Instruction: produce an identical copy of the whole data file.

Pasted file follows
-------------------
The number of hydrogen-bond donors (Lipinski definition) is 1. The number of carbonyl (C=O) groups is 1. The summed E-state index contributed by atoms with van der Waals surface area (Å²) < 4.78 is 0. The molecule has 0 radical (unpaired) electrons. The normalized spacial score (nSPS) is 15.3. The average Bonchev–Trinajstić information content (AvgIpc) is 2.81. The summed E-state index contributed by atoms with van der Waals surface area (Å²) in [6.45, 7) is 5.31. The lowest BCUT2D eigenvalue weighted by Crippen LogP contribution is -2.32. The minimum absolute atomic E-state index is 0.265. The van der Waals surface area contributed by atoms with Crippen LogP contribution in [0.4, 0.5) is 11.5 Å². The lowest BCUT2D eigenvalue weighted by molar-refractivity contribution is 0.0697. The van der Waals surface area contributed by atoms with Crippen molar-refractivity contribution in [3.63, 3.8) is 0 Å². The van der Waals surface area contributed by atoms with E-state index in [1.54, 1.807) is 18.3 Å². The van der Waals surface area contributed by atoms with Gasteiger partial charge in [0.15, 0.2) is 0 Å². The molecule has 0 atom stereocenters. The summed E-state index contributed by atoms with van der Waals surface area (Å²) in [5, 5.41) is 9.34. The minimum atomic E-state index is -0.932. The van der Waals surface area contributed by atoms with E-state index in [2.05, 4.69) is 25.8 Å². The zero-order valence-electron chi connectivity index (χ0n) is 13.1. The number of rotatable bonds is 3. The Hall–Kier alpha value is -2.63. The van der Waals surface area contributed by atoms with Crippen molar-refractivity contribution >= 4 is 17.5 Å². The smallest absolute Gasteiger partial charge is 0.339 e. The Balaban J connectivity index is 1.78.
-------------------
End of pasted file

The number of hydrogen-bond donors (Lipinski definition) is 1. The number of carbonyl (C=O) groups is 1. The summed E-state index contributed by atoms with van der Waals surface area (Å²) < 4.78 is 0. The molecule has 0 radical (unpaired) electrons. The normalized spacial score (nSPS) is 15.3. The average Bonchev–Trinajstić information content (AvgIpc) is 2.81. The summed E-state index contributed by atoms with van der Waals surface area (Å²) in [6.45, 7) is 5.31. The lowest BCUT2D eigenvalue weighted by Crippen LogP contribution is -2.32. The minimum absolute atomic E-state index is 0.265. The van der Waals surface area contributed by atoms with Crippen LogP contribution in [0.4, 0.5) is 11.5 Å². The lowest BCUT2D eigenvalue weighted by molar-refractivity contribution is 0.0697. The van der Waals surface area contributed by atoms with Crippen molar-refractivity contribution in [3.63, 3.8) is 0 Å². The van der Waals surface area contributed by atoms with E-state index in [1.54, 1.807) is 18.3 Å². The van der Waals surface area contributed by atoms with Gasteiger partial charge in [0.15, 0.2) is 0 Å². The molecule has 0 atom stereocenters. The summed E-state index contributed by atoms with van der Waals surface area (Å²) in [5, 5.41) is 9.34. The minimum atomic E-state index is -0.932. The van der Waals surface area contributed by atoms with E-state index in [2.05, 4.69) is 25.8 Å². The zero-order valence-electron chi connectivity index (χ0n) is 13.1. The number of rotatable bonds is 3. The Hall–Kier alpha value is -2.63. The van der Waals surface area contributed by atoms with Crippen molar-refractivity contribution >= 4 is 17.5 Å². The smallest absolute Gasteiger partial charge is 0.339 e. The Balaban J connectivity index is 1.78.